“That’s awesome. Roger has had a rough year as far as the team goes,” Power said. “I’m really happy for the whole group. Because it’s not for lack of effort. They worked really hard during the Month of May and we were all scratching our heads at the end.

“I was very focused coming in here today. I did a lot of homework for this race. We weren’t quite strong in the May race and just put it all together. I’ve been here six times now in this Victory Lane; pretty special place for me. This win goes to the whole group. They deserve it more than me.”

Alexander Rossi, the 2016 Indianapolis 500 winner for Andretti Autosport, earned his season-best finish by placing fourth in the No. 27 Honda. NTT P1 Award-winner Pato O’Ward finished fifth in the No. 5 Arrow McLaren SP Chevrolet, but benefitted from a dramatic shift in the championship standings.

O’Ward, a native of Mexico, pulled to within 21 points of series leader Alex Palou of Chip Ganassi Racing with four races remaining in the season. Palou, a native of Spain, retired from the race on Lap 68 of 85 with a mechanical problem while running fourth in his No. 10 Honda.

Palou led teammate and six-time/reigning series champion Scott Dixon of New Zealand by 42 points entering this event. Dixon fell to third but still trimmed the margin to the top, 34 points behind Palou, after placing a season-tying low 17th in the No. 9 Honda.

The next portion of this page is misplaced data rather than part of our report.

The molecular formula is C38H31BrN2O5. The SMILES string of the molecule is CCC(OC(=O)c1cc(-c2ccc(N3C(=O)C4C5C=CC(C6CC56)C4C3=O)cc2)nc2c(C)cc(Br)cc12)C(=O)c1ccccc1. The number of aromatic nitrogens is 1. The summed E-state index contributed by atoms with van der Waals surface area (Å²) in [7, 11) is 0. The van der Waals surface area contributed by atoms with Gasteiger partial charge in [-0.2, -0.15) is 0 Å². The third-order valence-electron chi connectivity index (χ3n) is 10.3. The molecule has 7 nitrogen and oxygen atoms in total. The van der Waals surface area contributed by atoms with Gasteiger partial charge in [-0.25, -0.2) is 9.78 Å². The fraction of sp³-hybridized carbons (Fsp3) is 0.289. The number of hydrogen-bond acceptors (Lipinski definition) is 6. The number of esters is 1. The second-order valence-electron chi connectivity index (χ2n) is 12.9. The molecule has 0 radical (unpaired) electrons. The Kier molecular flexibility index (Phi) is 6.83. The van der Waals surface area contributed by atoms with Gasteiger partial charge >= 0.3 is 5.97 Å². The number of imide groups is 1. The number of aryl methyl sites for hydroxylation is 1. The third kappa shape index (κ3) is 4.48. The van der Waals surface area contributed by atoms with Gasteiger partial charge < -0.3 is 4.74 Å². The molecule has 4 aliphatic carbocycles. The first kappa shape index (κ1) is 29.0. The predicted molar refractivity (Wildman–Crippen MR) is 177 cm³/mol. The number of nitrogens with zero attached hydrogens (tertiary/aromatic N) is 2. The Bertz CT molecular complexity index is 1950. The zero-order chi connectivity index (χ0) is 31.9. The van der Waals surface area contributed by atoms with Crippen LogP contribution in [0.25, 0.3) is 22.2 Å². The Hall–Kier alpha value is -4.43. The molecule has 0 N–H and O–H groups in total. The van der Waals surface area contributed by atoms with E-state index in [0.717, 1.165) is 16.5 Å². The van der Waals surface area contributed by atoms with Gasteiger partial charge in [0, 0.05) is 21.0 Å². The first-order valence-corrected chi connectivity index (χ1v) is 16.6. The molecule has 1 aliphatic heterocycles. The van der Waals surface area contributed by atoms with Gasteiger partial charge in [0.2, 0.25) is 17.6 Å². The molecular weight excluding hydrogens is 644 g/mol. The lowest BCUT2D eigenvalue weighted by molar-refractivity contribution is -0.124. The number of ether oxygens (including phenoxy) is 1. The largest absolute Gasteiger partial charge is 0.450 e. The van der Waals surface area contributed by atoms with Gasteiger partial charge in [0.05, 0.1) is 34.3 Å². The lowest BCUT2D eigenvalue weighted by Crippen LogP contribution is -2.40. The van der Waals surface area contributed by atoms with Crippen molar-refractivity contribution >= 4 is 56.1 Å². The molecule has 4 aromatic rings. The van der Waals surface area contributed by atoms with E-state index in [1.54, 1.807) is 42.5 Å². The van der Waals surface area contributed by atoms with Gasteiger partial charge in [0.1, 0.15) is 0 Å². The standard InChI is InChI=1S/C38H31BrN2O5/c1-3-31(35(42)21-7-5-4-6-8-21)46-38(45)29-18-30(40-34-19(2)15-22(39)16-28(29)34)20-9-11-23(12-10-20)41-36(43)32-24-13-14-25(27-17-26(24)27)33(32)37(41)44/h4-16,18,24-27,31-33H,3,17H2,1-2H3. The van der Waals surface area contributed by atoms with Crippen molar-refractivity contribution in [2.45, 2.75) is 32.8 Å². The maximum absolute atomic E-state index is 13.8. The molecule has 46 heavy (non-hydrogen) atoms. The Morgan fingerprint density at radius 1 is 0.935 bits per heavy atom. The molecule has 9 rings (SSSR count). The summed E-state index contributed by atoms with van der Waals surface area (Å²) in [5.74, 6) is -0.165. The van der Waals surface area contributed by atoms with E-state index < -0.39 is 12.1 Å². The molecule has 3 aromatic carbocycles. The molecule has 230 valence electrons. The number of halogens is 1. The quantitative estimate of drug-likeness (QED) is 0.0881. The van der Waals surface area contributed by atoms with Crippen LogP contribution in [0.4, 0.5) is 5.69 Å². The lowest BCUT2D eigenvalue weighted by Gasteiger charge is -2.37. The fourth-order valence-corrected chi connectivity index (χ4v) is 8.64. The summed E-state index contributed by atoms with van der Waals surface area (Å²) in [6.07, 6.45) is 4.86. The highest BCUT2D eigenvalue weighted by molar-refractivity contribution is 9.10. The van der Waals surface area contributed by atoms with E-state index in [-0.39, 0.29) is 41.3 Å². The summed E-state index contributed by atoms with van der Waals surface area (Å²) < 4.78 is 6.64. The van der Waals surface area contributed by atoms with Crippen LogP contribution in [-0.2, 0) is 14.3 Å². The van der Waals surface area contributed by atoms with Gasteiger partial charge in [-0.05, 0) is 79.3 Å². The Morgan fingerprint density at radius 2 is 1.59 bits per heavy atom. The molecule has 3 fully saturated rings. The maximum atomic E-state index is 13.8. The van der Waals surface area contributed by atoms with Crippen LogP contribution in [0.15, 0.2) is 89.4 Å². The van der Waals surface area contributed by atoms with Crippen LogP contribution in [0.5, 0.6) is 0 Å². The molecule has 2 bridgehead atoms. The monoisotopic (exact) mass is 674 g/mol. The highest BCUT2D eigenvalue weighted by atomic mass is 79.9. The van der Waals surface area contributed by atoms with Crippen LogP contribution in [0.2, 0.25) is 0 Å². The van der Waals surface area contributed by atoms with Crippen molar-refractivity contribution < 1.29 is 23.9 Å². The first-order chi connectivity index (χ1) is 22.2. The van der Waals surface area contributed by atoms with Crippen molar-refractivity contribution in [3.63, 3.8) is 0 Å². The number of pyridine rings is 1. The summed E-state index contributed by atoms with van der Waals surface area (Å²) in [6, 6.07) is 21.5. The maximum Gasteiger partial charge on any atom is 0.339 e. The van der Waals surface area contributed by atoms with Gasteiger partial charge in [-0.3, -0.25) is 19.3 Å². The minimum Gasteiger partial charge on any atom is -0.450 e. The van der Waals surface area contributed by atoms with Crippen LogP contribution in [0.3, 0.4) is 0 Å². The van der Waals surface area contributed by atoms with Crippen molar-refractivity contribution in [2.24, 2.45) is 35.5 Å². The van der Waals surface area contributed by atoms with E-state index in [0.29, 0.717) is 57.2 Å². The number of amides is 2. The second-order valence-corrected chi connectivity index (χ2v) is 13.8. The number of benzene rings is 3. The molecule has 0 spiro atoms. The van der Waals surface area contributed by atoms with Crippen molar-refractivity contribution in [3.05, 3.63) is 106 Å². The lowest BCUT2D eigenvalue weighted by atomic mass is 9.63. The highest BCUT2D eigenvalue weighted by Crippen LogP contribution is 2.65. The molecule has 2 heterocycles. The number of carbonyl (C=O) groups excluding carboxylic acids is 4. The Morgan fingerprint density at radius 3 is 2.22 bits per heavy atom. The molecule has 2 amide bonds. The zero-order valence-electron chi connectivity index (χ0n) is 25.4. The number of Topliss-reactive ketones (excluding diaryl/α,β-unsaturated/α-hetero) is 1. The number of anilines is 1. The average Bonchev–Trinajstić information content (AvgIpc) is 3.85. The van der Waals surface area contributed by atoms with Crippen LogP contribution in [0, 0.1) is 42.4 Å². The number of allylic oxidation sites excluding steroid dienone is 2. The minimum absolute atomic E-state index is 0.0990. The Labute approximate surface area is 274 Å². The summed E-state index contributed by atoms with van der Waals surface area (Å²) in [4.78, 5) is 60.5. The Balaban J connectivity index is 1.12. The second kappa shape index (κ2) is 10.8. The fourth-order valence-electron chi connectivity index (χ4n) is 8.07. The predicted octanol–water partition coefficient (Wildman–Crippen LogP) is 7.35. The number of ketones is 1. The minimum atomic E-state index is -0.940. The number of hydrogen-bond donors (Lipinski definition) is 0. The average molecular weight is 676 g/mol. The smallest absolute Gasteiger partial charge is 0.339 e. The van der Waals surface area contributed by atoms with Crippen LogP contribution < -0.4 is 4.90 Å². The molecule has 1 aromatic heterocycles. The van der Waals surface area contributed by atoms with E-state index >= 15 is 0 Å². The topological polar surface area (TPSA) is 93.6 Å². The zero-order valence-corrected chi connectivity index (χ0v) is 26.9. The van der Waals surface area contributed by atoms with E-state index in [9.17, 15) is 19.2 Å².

A strategic duel turned into a sprint for the checkered flag when Palou exited the race. Palou was running fourth and closing on Grosjean on Lap 68 when smoke began to flow from the rear of his car in Turn 4. Palou pulled off-track and wound up with a 27th-place result, his lowest of the season.

However, there were warning signs from the opening lap about possible mechanical issues for Palou, who told his team over the radio after Lap 1 he felt down on horsepower. “We started having some issues with the mapping, and we weren’t sure what was going on,” Palou said. “We managed like 60 laps, and it was fine. We were losing a bit of power but it wasn’t too bad. We were trying to fight for a podium and we had to stop.

“It’s a shame when we were running so good, but it’s just a bump in the road. We’ll continue, and we’ll get those points back.”

The ensuing full-course caution, first of the race, erased Power’s 1.9-second lead over Herta. Grosjean, who had closed to within a car length of Herta’s gearbox before the caution, passed Herta for second on Lap 72 on the restart.

Power maintained a 1.1-second lead over Grosjean when the field was bunched again by a full-course caution on Lap 77 when Rinus VeeKay’s No. 21 Chevrolet fielded by Ed Carpenter Racing stalled in Turn 7 after contact from behind by the No. 3 Team Penske Chevrolet of rookie Scott McLaughlin of New Zealand.